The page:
Go to main content

Hurricane Matthew: Handicap International is responding on all fronts

Emergency
Haiti

As Handicap International’s emergency teams travel to the areas worst affected by Hurricane Matthew to supply aid to victims, an air cargo of humanitarian equipment was scheduled to land in Port-au-Prince on Wednesday evening. With access to the southwest of the country still unreliable a week after the disaster, Handicap International is organising the transport of aid by sea.

The villages of Saint-Louis-du-Sud and Cavaillon, near Les Cayes (the main city of sud province) have lost their harvests. Jean-Claude has lost his entire manioc crop.

The villages of Saint-Louis-du-Sud and Cavaillon, near Les Cayes (the main city of sud province) have lost their harvests. Jean-Claude has lost his entire manioc crop. | © B.Almeras / Handicap International

The main road between Port-au-Prince and Jérémie, the biggest city in the southwest of Haiti, which was hit hard by Hurricane Matthew, remains impassable for lorries.

So we are going to organise the transport of humanitarian aid by local carriers with boats. This will enable humanitarian organisations working in isolated regions to receive their supplies of equipment and to distribute them without waiting for roads to reopen.

 Hélène Robin, head of Handicap International’s emergency operations. 

The organisation’s emergency team travelled to the southwest of Haiti on Tuesday to implement this response. 

Another team is scheduled to leave tomorrow with a supply of mobility aids before making the first distributions to people with disabilities or injuries, who have lost everything in the disaster. Composed of a physiotherapist and a social worker, this team will assess the capacities of health centres and hospitals to determine the support they need. At the same time, Handicap International is also preparing to mobilise physiotherapists trained in Haiti to provide support in hospitals in the southwest, where the largest number of casualties is being treated.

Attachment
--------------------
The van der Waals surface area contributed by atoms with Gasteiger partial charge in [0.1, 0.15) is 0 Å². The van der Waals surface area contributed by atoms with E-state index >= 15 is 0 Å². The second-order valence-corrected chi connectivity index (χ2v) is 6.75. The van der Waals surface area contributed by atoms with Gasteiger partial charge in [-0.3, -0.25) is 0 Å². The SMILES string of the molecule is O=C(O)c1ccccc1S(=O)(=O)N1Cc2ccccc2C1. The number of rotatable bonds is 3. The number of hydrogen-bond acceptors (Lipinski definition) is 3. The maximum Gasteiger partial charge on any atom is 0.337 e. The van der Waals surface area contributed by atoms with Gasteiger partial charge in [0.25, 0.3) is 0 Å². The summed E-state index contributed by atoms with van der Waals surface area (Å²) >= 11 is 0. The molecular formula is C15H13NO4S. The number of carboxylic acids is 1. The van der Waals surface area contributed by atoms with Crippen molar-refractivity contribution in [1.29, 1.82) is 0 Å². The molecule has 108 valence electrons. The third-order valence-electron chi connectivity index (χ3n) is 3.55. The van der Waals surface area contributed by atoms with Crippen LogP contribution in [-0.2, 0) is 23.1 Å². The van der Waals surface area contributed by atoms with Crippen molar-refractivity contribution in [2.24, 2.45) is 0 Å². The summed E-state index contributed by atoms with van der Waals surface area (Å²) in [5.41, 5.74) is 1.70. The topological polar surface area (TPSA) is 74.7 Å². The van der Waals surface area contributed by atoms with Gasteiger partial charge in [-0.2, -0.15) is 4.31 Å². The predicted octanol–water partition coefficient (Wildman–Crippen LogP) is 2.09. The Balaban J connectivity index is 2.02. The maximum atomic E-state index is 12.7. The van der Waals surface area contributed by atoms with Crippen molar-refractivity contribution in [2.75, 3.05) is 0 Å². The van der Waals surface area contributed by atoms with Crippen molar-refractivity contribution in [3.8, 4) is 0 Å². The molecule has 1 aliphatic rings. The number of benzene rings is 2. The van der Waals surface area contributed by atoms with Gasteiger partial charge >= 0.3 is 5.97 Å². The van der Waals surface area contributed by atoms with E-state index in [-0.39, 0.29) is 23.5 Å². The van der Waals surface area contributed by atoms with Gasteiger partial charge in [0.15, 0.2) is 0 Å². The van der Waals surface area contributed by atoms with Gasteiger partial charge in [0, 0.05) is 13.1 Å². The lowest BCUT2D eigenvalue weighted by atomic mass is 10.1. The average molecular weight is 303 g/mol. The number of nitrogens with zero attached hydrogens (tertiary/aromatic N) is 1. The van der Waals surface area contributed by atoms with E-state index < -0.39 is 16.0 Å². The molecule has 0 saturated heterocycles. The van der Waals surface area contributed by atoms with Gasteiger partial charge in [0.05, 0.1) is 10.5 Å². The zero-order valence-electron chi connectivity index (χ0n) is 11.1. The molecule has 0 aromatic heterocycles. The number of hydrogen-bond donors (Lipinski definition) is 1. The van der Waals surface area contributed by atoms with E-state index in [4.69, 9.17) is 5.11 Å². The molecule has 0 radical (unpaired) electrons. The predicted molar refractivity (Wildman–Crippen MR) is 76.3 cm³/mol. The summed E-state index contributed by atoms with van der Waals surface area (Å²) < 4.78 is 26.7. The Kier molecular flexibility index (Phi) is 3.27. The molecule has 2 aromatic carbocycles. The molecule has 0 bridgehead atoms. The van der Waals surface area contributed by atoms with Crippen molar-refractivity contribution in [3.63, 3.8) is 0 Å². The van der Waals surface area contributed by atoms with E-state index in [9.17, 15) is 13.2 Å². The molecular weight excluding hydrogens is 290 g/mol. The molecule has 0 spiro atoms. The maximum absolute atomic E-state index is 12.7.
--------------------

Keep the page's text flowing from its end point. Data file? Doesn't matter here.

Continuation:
This Wednesday, the organisation is expecting to receive more than 15 cubic metres of mobility aids by plane from its contingency stores in Dubai. 

Handicap International plans to conduct an assessment in the northwest of Haiti, an area also severely affected by the hurricane, in order to identify the needs of the most vulnerable people. 
A dozen emergency specialists are now providing support to Handicap International’s usual team of more than one hundred people in Haiti. A psychosocial project manager arrived in Porte-au-Prince this Wednesday evening to help victims recover from their trauma. 
According to the United Nations, some 2.1 million people have been affected in the departments of Grand’Anse, Sud, Nippes, Sud-Est, Artibonite and Nord-ouest. And almost 13% of the country’s population still needs immediate assistance. 

Handicap International launched its operations in Haiti in 2008 when it implemented a logistics platform in response to the devastation caused by two typhoons. During the earthquake of January 2010, the organisation mounted one of the biggest emergency operations in its history, mobilising up to 600 people in Haiti to supply aid to casualties and vulnerable people. Since then, the organisation’s teams have continued their actions in aid of the people of Haiti. 

Where your
support
helps

PRESS CONTACT

CANADA

Gabriel PERRIAU

USA

Mica BEVINGTON

 

Help them
concretely

To go further

Bangladesh: Rohingya Refugees brace for rain and cyclones
© E.Pajot/ HI

Bangladesh: Rohingya Refugees brace for rain and cyclones

The largest refugee camp in the world is built on tree-stripped hills in a flood-prone area of southern Bangladesh. With annual rains expected to arrive in April and the threat of cyclones looming, HI staff in the camps are extremely concerned about the impact of flooding and landslides on the most vulnerable.

Aid by air in Central African Republic
© Paul Lorgerie/HI

Aid by air in Central African Republic

In 2017, Humanity & Inclusion (HI) made it possible to transport 8,590 tonnes of goods to some of the most isolated corners of Central African Republic, a country that has been devastated by decades of violence and instability. 

Humanity & Inclusion condemns unending bombardment of besieged Eastern Ghouta

Humanity & Inclusion condemns unending bombardment of besieged Eastern Ghouta

The extreme escalation of bombardment in the besieged area of Eastern Ghouta in the past 72 hours has caused more than 200 civilian deaths and extensive damage to infrastructure—particularly hospitals, clinics, and shelters where civilians are taking refuge. 390,000 civilians are besieged under heavy shelling, airstrikes, and barrel bomb attacks in the enclave of Eastern Ghouta, with dwindling water, food, and medical supplies.